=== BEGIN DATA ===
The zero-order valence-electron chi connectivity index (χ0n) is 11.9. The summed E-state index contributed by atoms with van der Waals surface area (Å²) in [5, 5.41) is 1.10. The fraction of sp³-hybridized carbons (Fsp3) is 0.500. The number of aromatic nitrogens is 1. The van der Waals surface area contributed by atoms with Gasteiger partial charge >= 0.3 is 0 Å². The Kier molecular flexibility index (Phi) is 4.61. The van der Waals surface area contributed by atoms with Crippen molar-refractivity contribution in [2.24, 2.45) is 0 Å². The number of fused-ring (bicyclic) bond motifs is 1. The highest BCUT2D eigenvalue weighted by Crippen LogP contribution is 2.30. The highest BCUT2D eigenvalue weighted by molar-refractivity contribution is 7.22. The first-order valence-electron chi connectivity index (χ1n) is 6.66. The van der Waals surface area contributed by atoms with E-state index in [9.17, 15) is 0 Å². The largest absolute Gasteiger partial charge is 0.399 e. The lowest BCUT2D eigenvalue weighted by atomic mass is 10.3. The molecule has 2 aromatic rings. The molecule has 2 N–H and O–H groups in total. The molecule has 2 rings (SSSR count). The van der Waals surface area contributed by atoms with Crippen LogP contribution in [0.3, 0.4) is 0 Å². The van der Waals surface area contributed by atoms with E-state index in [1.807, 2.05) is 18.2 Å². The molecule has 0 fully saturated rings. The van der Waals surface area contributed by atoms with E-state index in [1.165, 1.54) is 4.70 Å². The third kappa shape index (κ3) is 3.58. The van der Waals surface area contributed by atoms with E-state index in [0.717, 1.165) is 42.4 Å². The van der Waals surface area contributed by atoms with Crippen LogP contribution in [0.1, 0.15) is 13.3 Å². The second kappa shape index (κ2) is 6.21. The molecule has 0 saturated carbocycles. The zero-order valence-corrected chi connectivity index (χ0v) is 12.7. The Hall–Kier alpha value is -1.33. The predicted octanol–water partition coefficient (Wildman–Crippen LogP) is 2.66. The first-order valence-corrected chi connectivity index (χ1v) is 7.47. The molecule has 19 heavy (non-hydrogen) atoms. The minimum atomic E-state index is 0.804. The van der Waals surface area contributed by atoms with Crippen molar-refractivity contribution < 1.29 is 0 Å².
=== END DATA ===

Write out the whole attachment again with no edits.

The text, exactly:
The zero-order valence-electron chi connectivity index (χ0n) is 11.9. The summed E-state index contributed by atoms with van der Waals surface area (Å²) in [5, 5.41) is 1.10. The fraction of sp³-hybridized carbons (Fsp3) is 0.500. The number of aromatic nitrogens is 1. The van der Waals surface area contributed by atoms with Gasteiger partial charge >= 0.3 is 0 Å². The Kier molecular flexibility index (Phi) is 4.61. The van der Waals surface area contributed by atoms with Crippen molar-refractivity contribution in [2.24, 2.45) is 0 Å². The number of fused-ring (bicyclic) bond motifs is 1. The highest BCUT2D eigenvalue weighted by Crippen LogP contribution is 2.30. The highest BCUT2D eigenvalue weighted by molar-refractivity contribution is 7.22. The first-order valence-electron chi connectivity index (χ1n) is 6.66. The van der Waals surface area contributed by atoms with E-state index in [9.17, 15) is 0 Å². The largest absolute Gasteiger partial charge is 0.399 e. The lowest BCUT2D eigenvalue weighted by atomic mass is 10.3. The molecule has 2 aromatic rings. The molecule has 2 N–H and O–H groups in total. The molecule has 2 rings (SSSR count). The van der Waals surface area contributed by atoms with Crippen LogP contribution in [0.3, 0.4) is 0 Å². The van der Waals surface area contributed by atoms with E-state index in [1.807, 2.05) is 18.2 Å². The molecule has 0 fully saturated rings. The van der Waals surface area contributed by atoms with E-state index in [1.165, 1.54) is 4.70 Å². The third kappa shape index (κ3) is 3.58. The van der Waals surface area contributed by atoms with E-state index in [0.717, 1.165) is 42.4 Å². The van der Waals surface area contributed by atoms with Crippen LogP contribution in [0.1, 0.15) is 13.3 Å². The second kappa shape index (κ2) is 6.21. The molecule has 0 saturated carbocycles. The zero-order valence-corrected chi connectivity index (χ0v) is 12.7. The Hall–Kier alpha value is -1.33. The predicted octanol–water partition coefficient (Wildman–Crippen LogP) is 2.66. The first-order valence-corrected chi connectivity index (χ1v) is 7.47. The molecule has 19 heavy (non-hydrogen) atoms. The minimum atomic E-state index is 0.804. The van der Waals surface area contributed by atoms with Crippen molar-refractivity contribution < 1.29 is 0 Å².